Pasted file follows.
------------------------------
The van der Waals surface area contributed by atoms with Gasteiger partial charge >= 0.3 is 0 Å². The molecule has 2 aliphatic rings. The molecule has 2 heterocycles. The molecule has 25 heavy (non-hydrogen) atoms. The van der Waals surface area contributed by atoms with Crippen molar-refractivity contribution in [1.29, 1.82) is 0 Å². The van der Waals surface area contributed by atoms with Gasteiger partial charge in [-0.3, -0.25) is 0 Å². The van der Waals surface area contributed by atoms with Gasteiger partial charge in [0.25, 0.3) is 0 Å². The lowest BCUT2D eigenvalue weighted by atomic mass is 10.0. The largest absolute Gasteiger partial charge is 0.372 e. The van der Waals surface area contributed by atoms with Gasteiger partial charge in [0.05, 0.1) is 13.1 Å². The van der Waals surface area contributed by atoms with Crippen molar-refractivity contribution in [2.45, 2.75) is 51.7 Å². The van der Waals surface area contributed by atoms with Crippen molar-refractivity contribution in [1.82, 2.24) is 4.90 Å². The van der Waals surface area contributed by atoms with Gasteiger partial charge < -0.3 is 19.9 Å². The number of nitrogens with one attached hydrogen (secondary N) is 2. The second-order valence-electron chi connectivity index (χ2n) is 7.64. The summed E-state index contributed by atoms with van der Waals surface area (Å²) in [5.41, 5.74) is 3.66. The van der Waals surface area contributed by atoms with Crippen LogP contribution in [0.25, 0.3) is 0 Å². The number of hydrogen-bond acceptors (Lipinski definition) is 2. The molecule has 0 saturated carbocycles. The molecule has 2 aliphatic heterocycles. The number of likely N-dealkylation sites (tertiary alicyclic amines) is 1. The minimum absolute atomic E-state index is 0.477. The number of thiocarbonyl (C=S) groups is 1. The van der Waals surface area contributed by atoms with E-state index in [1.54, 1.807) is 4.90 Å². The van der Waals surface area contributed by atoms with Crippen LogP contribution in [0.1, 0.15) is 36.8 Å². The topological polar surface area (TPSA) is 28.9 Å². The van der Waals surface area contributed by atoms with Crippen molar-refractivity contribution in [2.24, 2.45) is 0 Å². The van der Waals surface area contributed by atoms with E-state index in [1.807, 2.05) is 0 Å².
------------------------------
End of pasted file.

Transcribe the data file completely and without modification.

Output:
The van der Waals surface area contributed by atoms with Gasteiger partial charge >= 0.3 is 0 Å². The molecule has 2 aliphatic rings. The molecule has 2 heterocycles. The molecule has 25 heavy (non-hydrogen) atoms. The van der Waals surface area contributed by atoms with Crippen molar-refractivity contribution in [1.29, 1.82) is 0 Å². The van der Waals surface area contributed by atoms with Gasteiger partial charge in [-0.3, -0.25) is 0 Å². The van der Waals surface area contributed by atoms with Gasteiger partial charge in [0.25, 0.3) is 0 Å². The lowest BCUT2D eigenvalue weighted by atomic mass is 10.0. The largest absolute Gasteiger partial charge is 0.372 e. The van der Waals surface area contributed by atoms with Gasteiger partial charge in [0.05, 0.1) is 13.1 Å². The van der Waals surface area contributed by atoms with Crippen molar-refractivity contribution in [2.45, 2.75) is 51.7 Å². The van der Waals surface area contributed by atoms with Crippen molar-refractivity contribution in [1.82, 2.24) is 4.90 Å². The van der Waals surface area contributed by atoms with Gasteiger partial charge < -0.3 is 19.9 Å². The number of nitrogens with one attached hydrogen (secondary N) is 2. The second-order valence-electron chi connectivity index (χ2n) is 7.64. The summed E-state index contributed by atoms with van der Waals surface area (Å²) in [5.41, 5.74) is 3.66. The van der Waals surface area contributed by atoms with Crippen LogP contribution in [0.25, 0.3) is 0 Å². The number of hydrogen-bond acceptors (Lipinski definition) is 2. The molecule has 0 saturated carbocycles. The molecule has 2 aliphatic heterocycles. The number of likely N-dealkylation sites (tertiary alicyclic amines) is 1. The minimum absolute atomic E-state index is 0.477. The number of thiocarbonyl (C=S) groups is 1. The van der Waals surface area contributed by atoms with E-state index in [1.54, 1.807) is 4.90 Å². The van der Waals surface area contributed by atoms with Crippen LogP contribution in [0.1, 0.15) is 36.8 Å². The topological polar surface area (TPSA) is 28.9 Å². The van der Waals surface area contributed by atoms with Crippen molar-refractivity contribution in [2.24, 2.45) is 0 Å². The van der Waals surface area contributed by atoms with E-state index in [1.807, 2.05) is 0 Å².